5) the AK is a stiff rifle. You gotta let the carrier slam forward. No, you didnt mess up the rifle. You can't really mess up an AK unless you pour acid on it. Even then, the AK may still be just fine.

6) of course. The round will extract as usual. Nothing to worry about. However, keep the four rules of safety in mind at all times, as you would with any gun.

7) dry-fires on a centerfire are just fine, because the firing pin is gonna only hit air. Your AK is a centerfire. Rimfires are the types of guns that you never want to dry-fire. They'll leave burs around the back of the chamber, and can break the gun.

8) WASRs have that. Oiling can help, but breaking it in is what will permanently fix it. If the bolt holds open, just give the gun a good smack. keep your fingers clear of the chamber opening though...

9) WD-40, Hoppes, CLP, anything that will clean and prevent rust and drive off moisture.

10) AKs will bite i.e. cut you when charging the carrier. Get a glove and/or keep your hand as far from the side when pulling back on the handle. It stings to have a chunk of skin go missing due to that kind of negligence *personal experience*

11) go for all-purpose CLP. Clean, lube, protect. Can't go wrong with it.

12) stripping cosmo can be done by boiling the bayonet, rubbing diesel fule, and many other creative ways.

have fun.

Picard
October 10, 2008, 09:33 PM
You got some good advice. I was confused like you about six months ago when I purchased an AK. It was also my first rifle purchase. In about a week or so, you'll know the gun like the back of your hand.

I use Breakfree CLP to clean and lubricate. Lubricate any area when you have moving metal to metal contact. It would also be good to, once in a while, take a paper towel and wipe CLP on everything, to protect the metal.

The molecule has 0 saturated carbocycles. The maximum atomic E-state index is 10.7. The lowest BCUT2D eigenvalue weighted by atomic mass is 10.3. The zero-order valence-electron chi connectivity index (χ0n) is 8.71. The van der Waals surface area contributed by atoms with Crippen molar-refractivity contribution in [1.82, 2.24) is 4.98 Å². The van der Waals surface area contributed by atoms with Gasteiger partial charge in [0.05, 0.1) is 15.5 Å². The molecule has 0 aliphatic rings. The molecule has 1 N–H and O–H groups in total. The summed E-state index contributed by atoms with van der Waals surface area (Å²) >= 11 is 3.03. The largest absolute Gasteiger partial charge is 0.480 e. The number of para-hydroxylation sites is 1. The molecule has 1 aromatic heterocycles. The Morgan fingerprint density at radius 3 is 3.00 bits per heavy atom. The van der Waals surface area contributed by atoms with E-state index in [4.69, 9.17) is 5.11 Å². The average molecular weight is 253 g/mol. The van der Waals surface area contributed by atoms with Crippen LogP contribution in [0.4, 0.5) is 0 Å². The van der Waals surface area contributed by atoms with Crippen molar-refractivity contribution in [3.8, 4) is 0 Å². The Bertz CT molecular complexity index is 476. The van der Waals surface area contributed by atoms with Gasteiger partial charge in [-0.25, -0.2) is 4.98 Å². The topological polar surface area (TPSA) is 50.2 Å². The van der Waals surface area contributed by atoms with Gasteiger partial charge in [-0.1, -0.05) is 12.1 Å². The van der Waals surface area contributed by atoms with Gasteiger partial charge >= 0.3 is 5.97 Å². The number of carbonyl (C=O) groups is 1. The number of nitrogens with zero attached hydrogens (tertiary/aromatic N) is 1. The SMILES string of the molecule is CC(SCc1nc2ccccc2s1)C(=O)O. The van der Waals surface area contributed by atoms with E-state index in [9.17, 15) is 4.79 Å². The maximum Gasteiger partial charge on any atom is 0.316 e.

You made a good choice with an AK. A WASR is your entry level AK, but an AK is an AK. It's a rifle you can depend on with your life. Just make sure to have at least 10 mags on hand. They're cheap now so get them while you can. A good source is www.aimsurplus.com .

When I get back home, in a few days, I'll try and post a pic on how I got rid of magazine wobble. It's easy but you'll need some JB Weld.

As for cleaning the bayonet, CLP is good for dissolving cosmoline as well. What I did is clean the outside with it. For the bayonet sheath, I sprayed CLP in there. Then I put the bayonet in there and removed it repeatedly, wiping off any gun that stuck to the blade. Doing this a few times will get most of it out.

Take it out to the range and give us a range report complete with pics!

By the way, I know you're excited, but I wouldn't cycle the action too much with loaded magazines. You might make a mistake and put a hole in a wall.

Travlin
October 10, 2008, 10:56 PM
One guy who collects military surplus says that a blow dryer is his best method for removing cosmoline. Just heat it up over a bucket.

Scratchy
October 11, 2008, 01:55 AM
Does the mag wobble when loaded?

TehK1w1
October 11, 2008, 01:56 AM
I did all of the family Mosins by hanging them in the attic for a week or so in the summer. Just make sure you put a pan or something under them.

jws527
October 11, 2008, 03:00 AM
Looks like some of the other posters have already covered your questions point-by-point, so I just have a few things to add:

-The only cleaning you really need to do is get the cosmoline off of the moving parts and away from the bore and chamber (if there even is any). Don't worry if there's some caught in some awkward spots especially around the bottom of the receiver; in fact, it makes for an absolutely excellent preservative (that's why they use it!) and it's probably better there than not. I got lucky; there was very little cosmoline on my gun and most of what was there was deep inside the receiver.

-For lubrication, put grease on the receiver rails and synthetic motor oil (e.g. Mobil 1) on everything else (like the trigger group). If you want to be really cheap, just use Mobil 1 on the rails too (I've tried it and it works fine - but it doesn't last as long as the grease and you'll have to relube the rails every 60 rounds or so if you want to prevent finish wear). Before you lube the gun, put Breakfree on all of the exposed metal parts on the inside and outside of the rifle (except for the gas tube) and then let it dry for a few hours. It's supposed to leave an invisible film of teflon when it does this; in any case, Breakfree is an excellent rust preventative even when "dry," unlike some other fluids that are effectively gone (and thus not working) when they dry up.